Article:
About 1 in 5 Americans will develop skin cancer in their lifetime, so everyone should have regular dermatological checkups of the whole body. As we age, it’s common to develop growths on the eyelid, but most are benign — in fact, there are over 50 different types. But even benign tumors can be bothersome, unsightly, and even become irritated.
One of the most common eyelid conditions is a chalazion, or stye, which occurs due to clogged eyelid oil glands. If the clogged glands don’t get the signal that the “front door is closed” and to stop making additional oil, the lesion can become severely inflamed and may need to be drained. Draining is typically done from inside the eyelid, whenever possible. To avoid a scar, some patients will need multiple treatments to fully resolve this condition.
Seborrheic keratosis is another common type of benign tumor. While this growth can range in color from pale to dark, it tends to look like a wad of gum that has been stuck on the skin. Seborrheic keratosis can look similar to aggressive tumors like melanoma, but it does not have cancerous potential. A doctor can freeze off seborrheic keratosis with liquid nitrogen on other areas of the body, but that process is too dangerous to use near the eye. Instead, treatment includes a superficial excision.
Xanthelasma commonly forms on the upper eyelid but can occasionally appear on the lower eyelids as well. Made up of scavenger cells that eat cholesterol, these growths initially present as small yellow dots and later become larger yellow patches. It’s best to remove them before they become too large because the resultant small excisional scar can help inhibit regrowth. Some studies suggest that xanthelasma can be associated with a higher risk factor for coronary heart disease, even if the patient’s cholesterol levels are normal. So, patients with this condition should always make their primary care physician aware of this lesion and obtain a further cardiac workup if indicated.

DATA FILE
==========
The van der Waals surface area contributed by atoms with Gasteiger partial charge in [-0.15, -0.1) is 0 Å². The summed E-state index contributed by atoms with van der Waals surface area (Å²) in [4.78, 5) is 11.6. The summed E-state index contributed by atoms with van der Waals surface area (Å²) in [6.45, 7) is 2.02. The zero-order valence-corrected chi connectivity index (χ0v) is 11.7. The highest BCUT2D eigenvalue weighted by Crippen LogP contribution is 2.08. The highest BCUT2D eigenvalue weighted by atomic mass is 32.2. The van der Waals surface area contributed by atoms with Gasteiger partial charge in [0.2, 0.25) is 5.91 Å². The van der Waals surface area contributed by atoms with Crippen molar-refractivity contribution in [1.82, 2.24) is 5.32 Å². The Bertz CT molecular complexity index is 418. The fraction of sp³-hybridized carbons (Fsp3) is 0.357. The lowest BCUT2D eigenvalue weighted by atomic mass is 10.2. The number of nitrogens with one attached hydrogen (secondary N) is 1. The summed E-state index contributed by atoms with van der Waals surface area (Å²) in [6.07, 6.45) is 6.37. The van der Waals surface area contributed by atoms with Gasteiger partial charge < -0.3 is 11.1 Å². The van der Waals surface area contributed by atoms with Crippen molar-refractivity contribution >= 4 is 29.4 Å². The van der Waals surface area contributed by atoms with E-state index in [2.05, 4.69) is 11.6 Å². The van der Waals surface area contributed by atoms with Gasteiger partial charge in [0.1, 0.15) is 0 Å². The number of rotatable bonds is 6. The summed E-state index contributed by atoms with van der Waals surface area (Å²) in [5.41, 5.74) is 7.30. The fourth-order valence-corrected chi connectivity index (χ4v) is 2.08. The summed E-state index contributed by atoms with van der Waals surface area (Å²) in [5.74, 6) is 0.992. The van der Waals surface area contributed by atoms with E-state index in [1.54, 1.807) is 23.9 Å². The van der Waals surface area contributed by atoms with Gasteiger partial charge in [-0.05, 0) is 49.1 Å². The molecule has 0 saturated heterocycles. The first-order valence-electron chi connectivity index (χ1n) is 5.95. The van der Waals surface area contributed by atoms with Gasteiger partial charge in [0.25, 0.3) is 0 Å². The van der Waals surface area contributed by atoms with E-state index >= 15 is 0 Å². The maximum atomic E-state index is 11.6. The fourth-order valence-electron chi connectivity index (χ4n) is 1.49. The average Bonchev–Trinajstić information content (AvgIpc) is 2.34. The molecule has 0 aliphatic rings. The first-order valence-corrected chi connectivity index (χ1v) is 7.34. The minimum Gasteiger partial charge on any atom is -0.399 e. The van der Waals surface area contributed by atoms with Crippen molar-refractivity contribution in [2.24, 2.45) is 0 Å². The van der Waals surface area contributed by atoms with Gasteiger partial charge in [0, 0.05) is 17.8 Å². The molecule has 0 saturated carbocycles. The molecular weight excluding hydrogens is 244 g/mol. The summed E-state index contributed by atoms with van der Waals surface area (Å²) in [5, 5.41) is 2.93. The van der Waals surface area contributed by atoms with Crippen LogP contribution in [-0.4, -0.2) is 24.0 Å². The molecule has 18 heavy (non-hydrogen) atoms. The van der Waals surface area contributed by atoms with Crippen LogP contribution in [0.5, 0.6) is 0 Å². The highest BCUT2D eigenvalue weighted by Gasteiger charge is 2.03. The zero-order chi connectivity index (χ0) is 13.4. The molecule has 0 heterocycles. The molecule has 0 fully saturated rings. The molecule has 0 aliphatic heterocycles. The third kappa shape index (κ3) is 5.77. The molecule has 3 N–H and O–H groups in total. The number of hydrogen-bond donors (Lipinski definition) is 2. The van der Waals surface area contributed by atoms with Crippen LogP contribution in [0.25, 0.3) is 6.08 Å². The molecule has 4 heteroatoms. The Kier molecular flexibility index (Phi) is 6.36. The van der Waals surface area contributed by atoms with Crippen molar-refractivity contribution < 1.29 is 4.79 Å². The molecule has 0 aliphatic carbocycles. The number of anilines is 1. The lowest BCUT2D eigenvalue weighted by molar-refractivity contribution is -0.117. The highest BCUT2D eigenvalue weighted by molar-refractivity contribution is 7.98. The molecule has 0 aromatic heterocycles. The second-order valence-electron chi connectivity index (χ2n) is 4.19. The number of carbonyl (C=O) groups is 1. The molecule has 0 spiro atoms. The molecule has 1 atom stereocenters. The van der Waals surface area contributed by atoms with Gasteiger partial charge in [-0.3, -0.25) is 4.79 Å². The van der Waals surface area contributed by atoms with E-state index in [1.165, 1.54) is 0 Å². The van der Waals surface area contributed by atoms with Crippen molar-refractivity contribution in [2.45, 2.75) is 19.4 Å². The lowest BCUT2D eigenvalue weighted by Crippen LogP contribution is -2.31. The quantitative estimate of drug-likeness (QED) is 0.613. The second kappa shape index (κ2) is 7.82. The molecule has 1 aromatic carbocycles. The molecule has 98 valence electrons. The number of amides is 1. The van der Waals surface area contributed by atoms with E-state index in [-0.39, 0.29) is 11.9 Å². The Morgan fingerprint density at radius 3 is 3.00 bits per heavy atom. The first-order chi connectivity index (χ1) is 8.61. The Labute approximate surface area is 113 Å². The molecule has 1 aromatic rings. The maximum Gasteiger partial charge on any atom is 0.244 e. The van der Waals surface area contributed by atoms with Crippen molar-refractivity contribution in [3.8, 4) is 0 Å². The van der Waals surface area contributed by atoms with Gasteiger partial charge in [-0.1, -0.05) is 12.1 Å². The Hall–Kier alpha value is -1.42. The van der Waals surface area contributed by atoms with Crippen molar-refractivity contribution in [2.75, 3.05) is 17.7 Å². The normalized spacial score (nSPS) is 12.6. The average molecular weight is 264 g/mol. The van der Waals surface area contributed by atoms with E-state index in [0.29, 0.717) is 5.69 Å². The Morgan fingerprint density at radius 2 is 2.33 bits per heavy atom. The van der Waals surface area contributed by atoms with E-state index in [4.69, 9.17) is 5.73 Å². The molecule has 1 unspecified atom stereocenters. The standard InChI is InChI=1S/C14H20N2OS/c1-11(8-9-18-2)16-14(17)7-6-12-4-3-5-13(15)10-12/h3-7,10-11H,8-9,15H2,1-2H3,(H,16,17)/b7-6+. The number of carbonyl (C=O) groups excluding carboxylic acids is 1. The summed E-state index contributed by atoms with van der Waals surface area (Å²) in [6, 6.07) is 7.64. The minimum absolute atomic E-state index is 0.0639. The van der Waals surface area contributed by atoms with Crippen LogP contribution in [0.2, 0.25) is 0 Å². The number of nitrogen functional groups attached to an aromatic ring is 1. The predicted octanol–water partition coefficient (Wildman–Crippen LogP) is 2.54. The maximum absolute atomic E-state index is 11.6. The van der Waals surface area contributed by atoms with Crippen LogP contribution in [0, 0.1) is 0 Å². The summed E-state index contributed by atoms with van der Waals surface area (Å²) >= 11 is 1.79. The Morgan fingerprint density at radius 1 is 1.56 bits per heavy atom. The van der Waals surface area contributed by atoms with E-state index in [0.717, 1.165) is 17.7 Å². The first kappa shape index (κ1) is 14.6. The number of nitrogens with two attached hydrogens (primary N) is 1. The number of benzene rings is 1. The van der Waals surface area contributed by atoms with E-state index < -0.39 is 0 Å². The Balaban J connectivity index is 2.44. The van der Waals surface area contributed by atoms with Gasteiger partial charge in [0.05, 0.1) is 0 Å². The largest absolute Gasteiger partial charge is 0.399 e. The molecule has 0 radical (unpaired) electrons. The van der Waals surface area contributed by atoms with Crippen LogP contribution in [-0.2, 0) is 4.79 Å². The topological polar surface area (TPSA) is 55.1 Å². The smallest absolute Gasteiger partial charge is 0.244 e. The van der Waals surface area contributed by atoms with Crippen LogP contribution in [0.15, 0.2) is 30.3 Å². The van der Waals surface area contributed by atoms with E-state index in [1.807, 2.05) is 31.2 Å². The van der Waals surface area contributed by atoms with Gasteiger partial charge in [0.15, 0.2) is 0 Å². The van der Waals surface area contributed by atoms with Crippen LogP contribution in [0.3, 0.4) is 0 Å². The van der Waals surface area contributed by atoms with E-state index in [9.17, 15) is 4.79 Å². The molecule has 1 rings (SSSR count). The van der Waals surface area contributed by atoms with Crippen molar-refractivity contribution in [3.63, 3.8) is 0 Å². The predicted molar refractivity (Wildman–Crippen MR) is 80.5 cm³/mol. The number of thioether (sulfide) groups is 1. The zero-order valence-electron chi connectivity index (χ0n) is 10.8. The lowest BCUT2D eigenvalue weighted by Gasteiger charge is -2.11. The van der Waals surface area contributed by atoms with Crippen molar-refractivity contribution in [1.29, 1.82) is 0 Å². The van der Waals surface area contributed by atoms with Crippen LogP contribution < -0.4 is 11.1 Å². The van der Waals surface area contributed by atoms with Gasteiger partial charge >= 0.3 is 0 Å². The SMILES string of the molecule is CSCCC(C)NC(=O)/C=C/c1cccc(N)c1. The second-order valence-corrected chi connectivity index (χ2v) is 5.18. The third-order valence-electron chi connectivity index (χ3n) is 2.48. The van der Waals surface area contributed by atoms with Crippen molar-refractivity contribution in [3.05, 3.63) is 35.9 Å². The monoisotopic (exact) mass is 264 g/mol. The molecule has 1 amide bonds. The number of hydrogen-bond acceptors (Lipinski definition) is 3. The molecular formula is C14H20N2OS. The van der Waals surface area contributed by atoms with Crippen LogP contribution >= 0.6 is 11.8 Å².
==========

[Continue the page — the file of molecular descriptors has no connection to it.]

Another common type of benign tumor is actinic keratosis, which occurs from sun damage and causes red splotches on the skin. These growths can turn into a squamous cell carcinoma and should always be removed when they occur on the eyelids.
Molluscum contagiosum is a viral-related growth that occurs on the edge of the eyelid. When the viral particles fall into the eye, a patient can present with chronic conjunctivitis. In these cases, the conjunctivitis usually resolves immediately after this tumor is removal.
With so many different types of tumors, we don’t expect you to identify them yourself. If you have a growth around your eye that’s bothersome or increasing in size, it’s worth having it excised — even if it has existed for years. At Eye Plastic Associates, we have a minor procedure room where Dr. Scott can remove most small eyelid tumors on the same day as your appointment.
For tumors on other areas of the face, please see your dermatologist to get their opinion on the need for treatment.
Remember that most skin cancers are very treatable, but early discovery is essential.
If you or one of your family members has concerns about an eye growth, give us a call today.